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Mary Reibey letter to her aunt

Detail from Mary Reibey letter to her aunt Penelope Hope, 8 October 1792. State Library of NSW.

Sydney Writers’ Festival is underway at the moment, with a range of interesting events centred around storytelling with the nice tagline ‘it’s thinking season’. So I thought I’d take a look at the history of the written word in our city and spoke to Mitch on 2SER Breakfast.

Elizabeth Webby, Professor of Australian Literature, notes Sydney witnessed its first writers when those that came with the First Fleet wrote back home of their journey and the new colony. Some of the officers in the fleet wrote of the various flora and fauna they saw, and the land’s indigenous inhabitants. In fact officers Watkin Tench and David Collins were competing to see who would be the first to get their accounts of the new settlement to London publishers. It turns out, Tench won that race.


But there were other accounts from free settlers and convicts, such as the successful businesswoman Mary Reibey, who was arrested for stealing a horse while dressed as a boy in 1791 and transported to Australia. There’s a lovely miniature portrait of her which you can find in the Dictionary, and you might just recognise her with her little round spectacles as the face which appears on our $20 note! She wrote to her aunt the day after she arrived in Sydney that she thought ‘it looks a pleasant place’.

Although a printing press had arrived in Sydney in 1788, Australia’s first newspaper, the Sydney Gazette, did not begin publication until March 1803. Poetry became a popular genre as newspapers were not illustrated at the time. And the Dictionary includes one poem, published in 1830 by an anonymous author, which I have to quote. Titled ‘The Pleasures of Sydney’ it covers some of the sights:

How little we thought,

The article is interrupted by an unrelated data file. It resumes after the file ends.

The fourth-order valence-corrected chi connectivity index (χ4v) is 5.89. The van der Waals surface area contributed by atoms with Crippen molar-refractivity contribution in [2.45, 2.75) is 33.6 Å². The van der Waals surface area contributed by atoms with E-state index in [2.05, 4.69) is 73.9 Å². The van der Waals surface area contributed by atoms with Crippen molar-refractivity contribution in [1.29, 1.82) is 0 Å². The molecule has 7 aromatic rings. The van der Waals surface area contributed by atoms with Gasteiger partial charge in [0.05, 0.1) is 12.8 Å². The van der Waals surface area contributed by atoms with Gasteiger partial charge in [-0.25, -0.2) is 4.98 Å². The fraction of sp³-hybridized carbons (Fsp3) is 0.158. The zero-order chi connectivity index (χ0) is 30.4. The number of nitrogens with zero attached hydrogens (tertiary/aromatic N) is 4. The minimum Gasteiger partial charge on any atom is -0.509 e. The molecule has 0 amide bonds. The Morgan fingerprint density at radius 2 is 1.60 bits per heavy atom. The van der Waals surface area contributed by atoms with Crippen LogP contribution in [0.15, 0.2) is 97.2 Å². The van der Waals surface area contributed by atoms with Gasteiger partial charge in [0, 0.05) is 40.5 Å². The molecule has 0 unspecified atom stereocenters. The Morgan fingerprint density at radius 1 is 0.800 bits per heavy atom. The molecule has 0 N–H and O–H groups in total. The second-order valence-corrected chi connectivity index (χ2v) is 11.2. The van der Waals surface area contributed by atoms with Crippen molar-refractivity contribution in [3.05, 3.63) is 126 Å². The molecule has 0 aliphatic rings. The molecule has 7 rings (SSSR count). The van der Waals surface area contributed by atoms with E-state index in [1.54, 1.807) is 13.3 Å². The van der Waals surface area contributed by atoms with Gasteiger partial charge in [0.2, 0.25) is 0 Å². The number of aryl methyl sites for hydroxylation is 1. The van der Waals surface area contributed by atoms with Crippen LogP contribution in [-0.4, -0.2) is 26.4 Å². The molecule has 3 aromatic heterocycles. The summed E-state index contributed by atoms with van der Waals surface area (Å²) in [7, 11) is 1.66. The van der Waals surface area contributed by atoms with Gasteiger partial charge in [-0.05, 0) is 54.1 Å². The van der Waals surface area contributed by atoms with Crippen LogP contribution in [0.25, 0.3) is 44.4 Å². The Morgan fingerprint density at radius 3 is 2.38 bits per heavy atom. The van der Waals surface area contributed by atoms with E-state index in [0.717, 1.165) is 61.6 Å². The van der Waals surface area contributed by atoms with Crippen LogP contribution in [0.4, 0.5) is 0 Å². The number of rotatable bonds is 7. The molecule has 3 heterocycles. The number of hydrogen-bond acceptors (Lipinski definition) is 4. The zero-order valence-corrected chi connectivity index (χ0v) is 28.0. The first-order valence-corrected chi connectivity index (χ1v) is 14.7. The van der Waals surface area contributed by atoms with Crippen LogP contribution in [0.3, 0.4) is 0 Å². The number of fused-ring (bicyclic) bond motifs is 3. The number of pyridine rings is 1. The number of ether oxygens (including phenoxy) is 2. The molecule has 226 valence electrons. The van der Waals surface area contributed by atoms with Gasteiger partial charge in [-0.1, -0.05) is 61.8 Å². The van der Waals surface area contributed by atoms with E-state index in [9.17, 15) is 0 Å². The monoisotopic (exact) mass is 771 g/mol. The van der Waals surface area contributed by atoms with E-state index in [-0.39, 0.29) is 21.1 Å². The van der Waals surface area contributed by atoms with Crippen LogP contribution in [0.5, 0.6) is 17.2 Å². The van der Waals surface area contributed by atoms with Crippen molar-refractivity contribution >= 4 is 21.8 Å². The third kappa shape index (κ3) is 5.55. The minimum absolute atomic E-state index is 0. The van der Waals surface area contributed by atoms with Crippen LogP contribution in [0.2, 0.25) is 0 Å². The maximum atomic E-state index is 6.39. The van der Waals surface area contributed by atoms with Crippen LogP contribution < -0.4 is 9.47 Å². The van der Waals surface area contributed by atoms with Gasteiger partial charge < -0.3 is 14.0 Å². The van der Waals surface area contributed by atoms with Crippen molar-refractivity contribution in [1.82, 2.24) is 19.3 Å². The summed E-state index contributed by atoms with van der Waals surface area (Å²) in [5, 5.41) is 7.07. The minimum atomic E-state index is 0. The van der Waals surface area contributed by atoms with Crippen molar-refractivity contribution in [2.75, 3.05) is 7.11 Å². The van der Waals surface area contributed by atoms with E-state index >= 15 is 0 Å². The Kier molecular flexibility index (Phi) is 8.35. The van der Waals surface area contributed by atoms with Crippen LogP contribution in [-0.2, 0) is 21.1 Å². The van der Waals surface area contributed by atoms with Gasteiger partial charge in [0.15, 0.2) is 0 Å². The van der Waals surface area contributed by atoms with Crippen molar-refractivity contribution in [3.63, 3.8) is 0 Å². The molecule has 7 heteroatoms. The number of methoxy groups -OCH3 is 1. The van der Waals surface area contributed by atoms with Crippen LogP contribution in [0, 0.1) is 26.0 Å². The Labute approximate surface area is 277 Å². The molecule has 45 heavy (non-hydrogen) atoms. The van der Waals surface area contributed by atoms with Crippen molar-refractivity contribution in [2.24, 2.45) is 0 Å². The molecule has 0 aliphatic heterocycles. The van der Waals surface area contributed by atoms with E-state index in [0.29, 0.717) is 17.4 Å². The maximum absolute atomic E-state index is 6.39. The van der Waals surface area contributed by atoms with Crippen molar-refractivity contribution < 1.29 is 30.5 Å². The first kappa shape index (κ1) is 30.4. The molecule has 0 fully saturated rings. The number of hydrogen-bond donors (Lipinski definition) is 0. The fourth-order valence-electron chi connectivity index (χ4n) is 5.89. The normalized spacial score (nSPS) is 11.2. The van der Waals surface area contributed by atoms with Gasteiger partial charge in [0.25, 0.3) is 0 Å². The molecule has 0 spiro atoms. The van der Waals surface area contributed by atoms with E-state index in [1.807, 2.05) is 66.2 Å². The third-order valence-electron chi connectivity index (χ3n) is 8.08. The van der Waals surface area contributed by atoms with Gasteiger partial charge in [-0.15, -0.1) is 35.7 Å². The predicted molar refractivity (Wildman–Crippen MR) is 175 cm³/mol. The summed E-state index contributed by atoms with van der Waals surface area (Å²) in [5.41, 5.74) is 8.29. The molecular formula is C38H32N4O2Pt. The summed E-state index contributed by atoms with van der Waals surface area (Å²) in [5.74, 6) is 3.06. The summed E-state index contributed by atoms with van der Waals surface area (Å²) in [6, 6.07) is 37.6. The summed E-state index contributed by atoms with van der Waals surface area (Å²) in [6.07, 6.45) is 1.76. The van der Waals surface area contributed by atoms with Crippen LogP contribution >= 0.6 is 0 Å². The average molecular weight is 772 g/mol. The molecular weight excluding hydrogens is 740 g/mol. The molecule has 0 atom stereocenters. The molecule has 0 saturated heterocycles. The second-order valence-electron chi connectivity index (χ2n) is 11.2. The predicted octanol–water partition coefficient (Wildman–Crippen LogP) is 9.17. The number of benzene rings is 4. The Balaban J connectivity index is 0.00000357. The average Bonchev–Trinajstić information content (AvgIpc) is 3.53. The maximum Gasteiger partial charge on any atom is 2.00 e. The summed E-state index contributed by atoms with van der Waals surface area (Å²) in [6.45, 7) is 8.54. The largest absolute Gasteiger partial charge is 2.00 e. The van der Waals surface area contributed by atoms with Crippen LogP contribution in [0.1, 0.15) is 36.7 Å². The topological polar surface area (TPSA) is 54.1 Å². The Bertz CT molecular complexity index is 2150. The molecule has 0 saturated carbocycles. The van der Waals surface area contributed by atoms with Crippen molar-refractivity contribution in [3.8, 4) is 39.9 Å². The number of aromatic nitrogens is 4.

Fifty years could have wrought,
Such a place as that darling Hyde Park.

The mid to late 19th century saw the emergence of some of Australia’s most well-known poets, including Henry Lawson, ‘Banjo’ Paterson and Victor Daley. Many of these early poets describe what sounds like a very different Sydney, Christopher Brennan described an experience on a tram down George Street in 1908, passing shops lit with ‘the electrics’ ghastly blue’. Kenneth Slessor described Kings Cross in his famous 1939 poem ‘Five Bells’:

The red globes of light, the liquor-green,
The pulsing arrow and the running fire…
You find this ugly, I find it lovely.

Murder of a Nymph cover

Murder of a Nymph cover, by Marxchivist via Flickr

I was surprised to find out the first novel to be written and published in Sydney was Anna Maria Bunn’s The Guardian, which was in 1838. But it was set in Ireland and contained only passing, mostly negative, references to Australia. One of the most prominent English-language novelists of the 20th century was, in fact, an English-born Australian and long term resident of Sydney. Patrick White published 12 novels, three short-story collections and eight plays and won the Nobel Prize in Literature in 1973. He wrote about life in Sydney, with many of his later works set in and around Centennial Park, which he campaigned to preserve during the 1970s.

Elizabeth Webby delves into the history of literature in Sydney in so much more detail over at the Dictionary of Sydney, but I thought I’d end on a high and talk about crime fiction. Did you know, Australia’s first detective fictional tale was John Lang’s Legends of Australia which was published in 1842? But another century went by before the genre took off. Two sisters who wrote under the pen name Margot Neville published 18 crime novels during the 1940 and 50s including one titled Murder of a Nymph. Its cover features an unfortunate, rather buxom, blonde under the tagline, ‘She would never steal another woman’s man again!’

Check out Webby’s original article at the Dictionary of Sydney and listen to my segment at 2SER radio. For other interesting segments, see my Dictionary of Sydney project post and visit the Dictionary of Sydney blog.